She moved away for a while and practiced psychology for a while, but eventually returned to Texas with her husband where they developed a hotel in Houston, then several more. Then, something happened that made her aware of a reality within the industry.
At a conference, she was talking to lending partners about one of her acquisitions, trying to get better terms, only to be told they could do no better. Then her husband approached one of the other men she had spoken to and told him he was involved in the deals his wife had presented.
The lender agreed to new, better terms that evening.
“That made me realize that it’s not something to do with the assets, it’s not to do with my buying choice, it’s nothing, it’s just a gender issue,” she said. “Being that it’s a gender issue, it provoked me to be able to look at all the brands during that conference, and see that there’s a lot of talk, lots of conversations out there, that we’re wanting to do this, we’re going to do this, but truly, who actually has something in place right now that I can actually utilize and be of an asset for me to go on to the next step to be able to be instrumental for my progression? And that’s where Women Own the Room came in.”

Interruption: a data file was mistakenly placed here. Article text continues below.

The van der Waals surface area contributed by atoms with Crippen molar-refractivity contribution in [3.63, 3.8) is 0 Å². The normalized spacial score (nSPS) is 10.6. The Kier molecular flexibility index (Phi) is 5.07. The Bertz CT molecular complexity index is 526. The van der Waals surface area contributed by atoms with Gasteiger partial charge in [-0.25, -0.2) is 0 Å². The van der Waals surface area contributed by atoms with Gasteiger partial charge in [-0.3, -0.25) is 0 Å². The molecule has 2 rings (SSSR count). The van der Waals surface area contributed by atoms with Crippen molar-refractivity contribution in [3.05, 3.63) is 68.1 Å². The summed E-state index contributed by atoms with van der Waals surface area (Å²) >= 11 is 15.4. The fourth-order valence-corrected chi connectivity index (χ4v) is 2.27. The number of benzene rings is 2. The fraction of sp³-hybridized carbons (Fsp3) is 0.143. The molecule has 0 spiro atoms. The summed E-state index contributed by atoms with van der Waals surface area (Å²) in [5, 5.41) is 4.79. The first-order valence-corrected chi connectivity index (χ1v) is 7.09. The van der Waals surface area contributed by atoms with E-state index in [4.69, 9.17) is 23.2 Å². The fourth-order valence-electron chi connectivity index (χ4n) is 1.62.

Patel’s hotels, two separate La Quinta/Hawthorn Suites dual-brands, will be in Austin and Georgetown. Each hotel will offer a combined 125 guestrooms – 75 of which will feature La Quinta’s Del Sol prototype and 50 will feature the updated room design for Hawthorn, an extended-stay brand.
Patel said she has developed new hotels for her father and husband before.
“But this will be my own two new builds that I can put my stamp on and create a legacy,” she said. “Because if you think about it, it’s all the decision-making right from the ground up all the way up to opening up the business.”
Women take point
Jadhav came from similar circumstances to Patel. Her family moved from India to the U.S. in 1984 and bought their first independent property in Wilmington, Delaware, which they still own. She grew up in the hotel, helping out, until she met her husband at University of Delaware when she was 18.
They moved to California after marrying, and Jadhav worked several jobs in financing, including a stint at Morgan Stanley focusing on securities management and overseeing a $400 million investment portfolio.